Posted: Mar 18, 2021
Suzanne Shriner remembers the moment she heard that coffee leaf rust had been spotted on the island of Maui, just around 100 miles from her farm on the Kona Coast on the island of Hawaii. It was a Friday in October—seven months into the pandemic—and Hawaii had just re-opened to tourists.
"I got the text and my stomach dropped," recalls Shriner, who serves on the board of the Kona Coffee Farmers Association. Shriner had been trying to prepare herself for the moment for a long time. "We'd hoped we would have a few more years," she said.
Coffee leaf rust, or Hemileia vastatrix, was first identified in Sri Lanka in the 1860s and has impacted nearly every coffee-growing nation in the world since then. It's a fungus that debilitates and destroys coffee trees; it thrives in warm, wet conditions, and travels on the wind. It's also one of the biggest factors most scientists point to when they say that climate change is coming for your morning cup of coffee.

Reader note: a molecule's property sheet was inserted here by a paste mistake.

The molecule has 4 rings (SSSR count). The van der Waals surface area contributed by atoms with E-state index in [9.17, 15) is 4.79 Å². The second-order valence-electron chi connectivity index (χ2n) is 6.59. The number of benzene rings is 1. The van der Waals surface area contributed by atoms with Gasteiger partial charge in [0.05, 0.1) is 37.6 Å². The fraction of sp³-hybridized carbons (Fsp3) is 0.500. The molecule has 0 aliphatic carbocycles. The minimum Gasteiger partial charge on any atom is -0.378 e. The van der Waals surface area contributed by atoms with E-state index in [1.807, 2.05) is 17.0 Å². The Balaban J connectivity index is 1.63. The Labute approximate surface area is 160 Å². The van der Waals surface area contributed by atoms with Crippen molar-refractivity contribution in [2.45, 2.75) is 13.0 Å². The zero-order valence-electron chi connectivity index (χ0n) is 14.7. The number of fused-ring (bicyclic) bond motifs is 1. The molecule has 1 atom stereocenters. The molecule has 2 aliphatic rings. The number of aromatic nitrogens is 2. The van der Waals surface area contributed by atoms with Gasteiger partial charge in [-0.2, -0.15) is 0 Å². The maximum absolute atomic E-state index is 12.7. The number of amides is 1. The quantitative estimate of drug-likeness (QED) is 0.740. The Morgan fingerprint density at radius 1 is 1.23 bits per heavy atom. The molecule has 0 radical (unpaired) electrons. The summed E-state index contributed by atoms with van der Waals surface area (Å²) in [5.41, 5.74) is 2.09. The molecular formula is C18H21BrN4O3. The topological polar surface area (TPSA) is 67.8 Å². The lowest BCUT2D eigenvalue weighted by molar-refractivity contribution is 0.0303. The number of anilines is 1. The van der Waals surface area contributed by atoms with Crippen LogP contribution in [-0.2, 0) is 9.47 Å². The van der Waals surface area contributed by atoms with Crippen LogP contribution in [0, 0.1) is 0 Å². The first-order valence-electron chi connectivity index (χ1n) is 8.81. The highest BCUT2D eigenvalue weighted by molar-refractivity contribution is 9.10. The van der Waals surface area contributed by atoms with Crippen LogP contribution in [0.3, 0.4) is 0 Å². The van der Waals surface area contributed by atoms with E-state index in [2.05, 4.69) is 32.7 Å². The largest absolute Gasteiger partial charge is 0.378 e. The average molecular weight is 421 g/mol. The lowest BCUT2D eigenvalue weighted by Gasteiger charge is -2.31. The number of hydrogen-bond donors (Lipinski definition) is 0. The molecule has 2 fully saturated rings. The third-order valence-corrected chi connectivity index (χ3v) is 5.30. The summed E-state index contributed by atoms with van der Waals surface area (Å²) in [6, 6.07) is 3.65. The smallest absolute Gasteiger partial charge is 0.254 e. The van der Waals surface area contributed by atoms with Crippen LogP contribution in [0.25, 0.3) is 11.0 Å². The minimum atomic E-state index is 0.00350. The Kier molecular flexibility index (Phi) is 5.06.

After the news broke, Shriner and other farmers began turning over the waxy green leaves on their trees, scanning for transparent dots and splotchy circles of orange spores. And, within weeks, they found them.
Coffee has been central to the agricultural economy of Hawaii since the 19th century and the bulk of the beans are grown in Kona, where a unique variety of tree (Kona Typica) along with the volcanic soil and mild temperatures contribute to a unique flavor profile that fetches upward of $60 a pound.
By Twilight Greenaway and Civil Eats
March 17, 2021
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